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Old 11-17-2015, 09:41 AM   #1
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Insulating Basement Walls in a Duplex


I'm in the very beginning stages of finishing my basement. I live in a fairly large side by side duplex that I own. I'm one of those people that does too much research for his own good, but here are my questions. I plan on using 2" Rigid foam board on all exterior walls (I'm in the northeast).

Should I use the Rigid foam board on the common wall between the units since technically that's not an exterior wall? It's really just an interior foundation wall, so can I use regular fiberglass insulation there or does that still pose a potential moisture problem because concrete is concrete?

Another concern that I have is we have a 4" septic/sewer pipe running along one of the exterior walls. It's basically running straight across about 3/4 of the way up the wall just below the windows (terrible placement). The pipe is right up against the wall so there's no way to insulate the underside of the pipe itself. When I use the rigid foam board on this wall, I guess we'll have to go around it. Lay the foam below the pipe, then separate pieces above the pipe. My concern is above the pipe there are metal brackets holding it to the foundation wall which also stick out 2-3". How do I create an airtight seal with with the foam board with all these little obstacles on this particular wall? Do I just insulate where I can and leave the brackets exposed? Do I try to fill it in with canned spray foam like tuff stuff or whatever it's called? How about the gap between the pipe and insulation? Do I fill that with spray foam as well? I also plan on using fiberglass insulation between the foam board and the drywall just to fill in the void/space in the wall cavity, so will that take care of these issues in itself, or will i still have moisture issues?
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Old 11-17-2015, 12:02 PM   #2
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No need for foam on the common wall. I would insulated it though, the entire wall with fibrous insulation, and pull out stud wall out from contact to help with the sound transmission.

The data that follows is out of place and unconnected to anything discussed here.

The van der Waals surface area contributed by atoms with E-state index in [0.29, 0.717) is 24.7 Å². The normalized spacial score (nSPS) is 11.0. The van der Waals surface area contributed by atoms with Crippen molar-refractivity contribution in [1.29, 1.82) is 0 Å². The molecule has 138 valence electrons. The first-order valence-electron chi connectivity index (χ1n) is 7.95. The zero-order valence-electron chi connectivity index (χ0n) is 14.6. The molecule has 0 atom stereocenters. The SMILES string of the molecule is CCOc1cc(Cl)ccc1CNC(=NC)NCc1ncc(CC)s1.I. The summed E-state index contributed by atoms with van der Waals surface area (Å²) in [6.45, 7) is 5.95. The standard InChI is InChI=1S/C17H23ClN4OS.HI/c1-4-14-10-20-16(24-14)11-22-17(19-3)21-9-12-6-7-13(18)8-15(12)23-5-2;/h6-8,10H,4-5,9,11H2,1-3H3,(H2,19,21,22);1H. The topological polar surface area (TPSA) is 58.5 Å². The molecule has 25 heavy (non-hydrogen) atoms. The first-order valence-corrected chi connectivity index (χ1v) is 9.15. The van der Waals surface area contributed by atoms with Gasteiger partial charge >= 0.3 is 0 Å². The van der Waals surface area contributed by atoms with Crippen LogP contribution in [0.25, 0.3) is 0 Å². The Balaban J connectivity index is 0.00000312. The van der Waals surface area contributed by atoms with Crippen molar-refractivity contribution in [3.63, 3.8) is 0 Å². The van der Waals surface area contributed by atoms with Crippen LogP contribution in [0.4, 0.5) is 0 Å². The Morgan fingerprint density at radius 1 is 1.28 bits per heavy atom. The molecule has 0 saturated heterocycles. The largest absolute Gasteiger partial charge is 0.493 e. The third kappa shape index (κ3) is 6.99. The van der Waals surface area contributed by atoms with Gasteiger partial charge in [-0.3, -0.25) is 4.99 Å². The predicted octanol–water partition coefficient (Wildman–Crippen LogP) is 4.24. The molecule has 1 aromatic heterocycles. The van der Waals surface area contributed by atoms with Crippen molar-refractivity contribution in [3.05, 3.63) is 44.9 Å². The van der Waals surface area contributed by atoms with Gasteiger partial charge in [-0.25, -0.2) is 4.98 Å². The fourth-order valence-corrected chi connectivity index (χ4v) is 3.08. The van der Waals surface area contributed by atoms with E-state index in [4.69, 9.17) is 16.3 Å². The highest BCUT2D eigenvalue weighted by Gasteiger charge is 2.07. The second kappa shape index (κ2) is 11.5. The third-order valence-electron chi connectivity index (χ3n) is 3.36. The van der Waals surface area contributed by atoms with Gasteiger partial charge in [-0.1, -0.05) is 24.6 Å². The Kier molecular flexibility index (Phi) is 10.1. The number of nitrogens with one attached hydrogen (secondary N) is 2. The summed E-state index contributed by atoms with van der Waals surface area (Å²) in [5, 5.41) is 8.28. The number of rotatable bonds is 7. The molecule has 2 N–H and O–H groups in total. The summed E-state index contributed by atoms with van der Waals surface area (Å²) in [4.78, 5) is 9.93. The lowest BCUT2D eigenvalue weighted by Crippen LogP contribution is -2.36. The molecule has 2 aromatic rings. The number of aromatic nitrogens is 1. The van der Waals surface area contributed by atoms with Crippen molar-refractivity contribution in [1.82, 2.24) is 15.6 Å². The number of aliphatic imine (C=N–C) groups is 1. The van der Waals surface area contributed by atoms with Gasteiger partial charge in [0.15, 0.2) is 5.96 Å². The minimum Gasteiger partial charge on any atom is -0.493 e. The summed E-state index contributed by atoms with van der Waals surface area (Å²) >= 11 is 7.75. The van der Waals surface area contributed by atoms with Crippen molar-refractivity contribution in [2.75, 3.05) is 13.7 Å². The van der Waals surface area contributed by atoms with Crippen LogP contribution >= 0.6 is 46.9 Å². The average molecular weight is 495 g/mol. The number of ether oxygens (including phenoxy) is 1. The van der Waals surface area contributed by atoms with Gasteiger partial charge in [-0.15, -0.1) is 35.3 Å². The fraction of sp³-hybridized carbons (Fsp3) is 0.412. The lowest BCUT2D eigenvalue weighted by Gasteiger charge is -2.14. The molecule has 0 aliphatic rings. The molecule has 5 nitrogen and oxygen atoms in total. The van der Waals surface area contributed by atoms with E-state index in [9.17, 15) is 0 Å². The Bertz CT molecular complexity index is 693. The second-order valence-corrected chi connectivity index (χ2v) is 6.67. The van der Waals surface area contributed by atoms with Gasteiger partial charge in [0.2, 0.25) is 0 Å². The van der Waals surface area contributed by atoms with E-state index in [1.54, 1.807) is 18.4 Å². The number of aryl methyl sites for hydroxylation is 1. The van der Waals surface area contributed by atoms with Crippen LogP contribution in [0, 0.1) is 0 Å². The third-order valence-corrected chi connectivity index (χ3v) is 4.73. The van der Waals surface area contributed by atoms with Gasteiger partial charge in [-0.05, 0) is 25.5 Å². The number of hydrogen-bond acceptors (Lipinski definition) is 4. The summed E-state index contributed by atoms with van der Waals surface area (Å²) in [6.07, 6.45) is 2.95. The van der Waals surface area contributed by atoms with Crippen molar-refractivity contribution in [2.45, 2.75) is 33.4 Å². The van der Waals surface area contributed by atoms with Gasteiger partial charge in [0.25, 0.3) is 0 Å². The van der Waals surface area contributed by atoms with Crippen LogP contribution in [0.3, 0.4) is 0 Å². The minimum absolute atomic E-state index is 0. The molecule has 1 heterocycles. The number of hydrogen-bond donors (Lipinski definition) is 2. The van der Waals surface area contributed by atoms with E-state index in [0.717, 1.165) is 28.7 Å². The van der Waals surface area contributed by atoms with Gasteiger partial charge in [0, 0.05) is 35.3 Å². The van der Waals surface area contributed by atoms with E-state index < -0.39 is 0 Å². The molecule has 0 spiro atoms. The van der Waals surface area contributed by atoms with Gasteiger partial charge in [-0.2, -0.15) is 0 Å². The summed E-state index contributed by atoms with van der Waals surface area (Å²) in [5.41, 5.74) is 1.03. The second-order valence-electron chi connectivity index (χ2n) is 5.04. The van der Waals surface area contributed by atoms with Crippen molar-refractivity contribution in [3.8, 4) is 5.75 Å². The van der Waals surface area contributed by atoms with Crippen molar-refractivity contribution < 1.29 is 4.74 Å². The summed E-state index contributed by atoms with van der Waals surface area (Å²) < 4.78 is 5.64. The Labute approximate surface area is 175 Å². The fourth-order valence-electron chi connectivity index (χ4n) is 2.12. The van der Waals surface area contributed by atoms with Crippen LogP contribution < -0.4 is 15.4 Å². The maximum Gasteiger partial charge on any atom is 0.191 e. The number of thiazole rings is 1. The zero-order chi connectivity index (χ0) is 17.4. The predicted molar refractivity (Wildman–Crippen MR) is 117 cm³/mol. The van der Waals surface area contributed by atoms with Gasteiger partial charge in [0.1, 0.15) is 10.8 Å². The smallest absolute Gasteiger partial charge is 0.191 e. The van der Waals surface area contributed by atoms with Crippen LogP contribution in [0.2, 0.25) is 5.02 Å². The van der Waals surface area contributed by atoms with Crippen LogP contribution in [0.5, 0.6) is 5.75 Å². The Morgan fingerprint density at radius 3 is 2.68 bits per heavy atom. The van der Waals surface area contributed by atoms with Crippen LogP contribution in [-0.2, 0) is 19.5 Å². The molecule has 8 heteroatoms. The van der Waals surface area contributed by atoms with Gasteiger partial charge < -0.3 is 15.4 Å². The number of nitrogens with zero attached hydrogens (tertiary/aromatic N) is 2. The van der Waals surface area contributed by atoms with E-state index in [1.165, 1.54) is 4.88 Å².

Cut around them as best as possible and seal up with spray foam.

Best to fill the gap so there is no cold spot. Be sure to use a closed cell and low expansion foam.

Fill the cavities as well.
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Old 11-17-2015, 05:08 PM   #3
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Seal the edges of the foam board(s) to the concrete wall as best as you can.

You could have continuous large sheets of foam stopping a few inches shy of the brackets on top to facilitate attachment to the wall getting a good seal. Then you can glue on small pieces to fill the remaining space.

To prevent freezing of the pipe, there should be no insulation between the pipe itself and the finished interior wall.
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Last edited by AllanJ; 11-17-2015 at 05:20 PM.
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Old 11-17-2015, 05:14 PM   #4
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Being that it's a drain pipe, there shouldn't be any fluids or solids sitting in the pipe.
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Old 11-18-2015, 02:57 PM   #5
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Thank you for the replies and info! So, on that non-exterior foundation wall should I use some poly sheeting against the wall before putting in the fibrous insulation so that the insulation doesn't actually touch the concrete or is that not necessary?
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Old 11-18-2015, 06:47 PM   #6
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There shouldn't be any water in that wall. Use mineral wool either way. Seems to be less moisture sensitive.
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